Freida Richer is a licensed insolvency trustee with Grant Thornton Limited.
Calgary’s Business: What’s the state of consumer debt in Alberta these days?
Richer: As of June 2018, Albertans continued to carry the highest average consumer debt in the country, excluding mortgage debt, at $28,155. Although it’s moving in the right direction, the economic recovery in Alberta is slow and I continue to see many households struggling to stay on top of their debt obligations.
People have returned to work but income levels still have not reached pre-recession levels and that puts a strain on the household budget, especially when debt levels continue to increase.
CB: With school back, how can parents best deal with all the expenses they will face?
Richer: When it comes to back-to-school spending, parents need to approach it with a fundamental mindset that they control the purse strings and make the final decision on purchases. Caving in to your teenager’s demand for that $200 pair of jeans instead of the $40 pair will derail your budgeting. Talk to your child about the maximum spend, set expectations and ensure you stick to the budget and the bottom line. If there’s no room in the budget, don’t spend.
CB: Why is Alberta consumer debt the highest in the country?
Richer: Consumer optimism in this province may be outpacing the actual financial recovery of households.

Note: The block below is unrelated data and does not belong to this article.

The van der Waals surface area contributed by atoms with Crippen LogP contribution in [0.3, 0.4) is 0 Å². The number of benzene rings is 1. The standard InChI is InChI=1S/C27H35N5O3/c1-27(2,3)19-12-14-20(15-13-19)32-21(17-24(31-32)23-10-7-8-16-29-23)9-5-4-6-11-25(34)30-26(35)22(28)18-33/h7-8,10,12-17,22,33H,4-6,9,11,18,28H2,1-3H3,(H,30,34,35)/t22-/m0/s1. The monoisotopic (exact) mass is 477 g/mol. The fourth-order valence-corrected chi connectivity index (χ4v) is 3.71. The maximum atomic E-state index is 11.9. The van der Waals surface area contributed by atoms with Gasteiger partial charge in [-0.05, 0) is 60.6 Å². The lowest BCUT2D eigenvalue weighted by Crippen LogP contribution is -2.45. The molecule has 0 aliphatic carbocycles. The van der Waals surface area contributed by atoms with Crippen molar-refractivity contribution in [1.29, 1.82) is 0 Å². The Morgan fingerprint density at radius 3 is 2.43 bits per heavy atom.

Other contributing factors are the accessibility of consumer credit with relatively low interest rates, making it easier and cheaper to borrow, and the shifting attitude of generations where we’re seeing more millennials and seniors much more comfortable with using credit and carrying debt.
CB: If someone feels overwhelmed by debt, what are some of the steps they should take to get back into a balanced situation?
Richer: Often times, unmanageable debt, which is the kind that keeps you up all night and causes anxiety, is debt that’s insurmountable and requires a professional like a licensed insolvency trustee to help navigate through the smart solutions.
Filing a consumer proposal to consolidate and settle your debt is an alternative to filing a personal bankruptcy and an easier pill to swallow. Your plan of action will depend on how much you owe, the availability of reliable sources of cash or funding, the extent of the delinquency of your accounts, the level of collection action your creditors are taking, and your level of stress or anxiety.
CB: Do you think more Canadians need to spend time on becoming more financially literate?
Richer: Yes, financial literacy is an essential life tool and just like the tools in your tool belt, you should always have it within arm’s reach because money decisions happen every day. If you think about it, the concept of living within your means is really quite simple, yet difficult to execute and so why do some consumers still overspend or avoid good money management?
Well, that’s a deeper discussion on our spending behaviour and relationship with money, which is shaped and influenced by our childhood, caregivers and many other factors.
Financial literacy gives us the power of knowledge to make smart money decisions and when practised daily, it just might help people start to overcome destructive and emotional spending behaviour.
We choose to exercise and eat right for good physical and mental well-being. Financial well-being would round that out nicely and the key is financial literacy.
– Mario Toneguzzi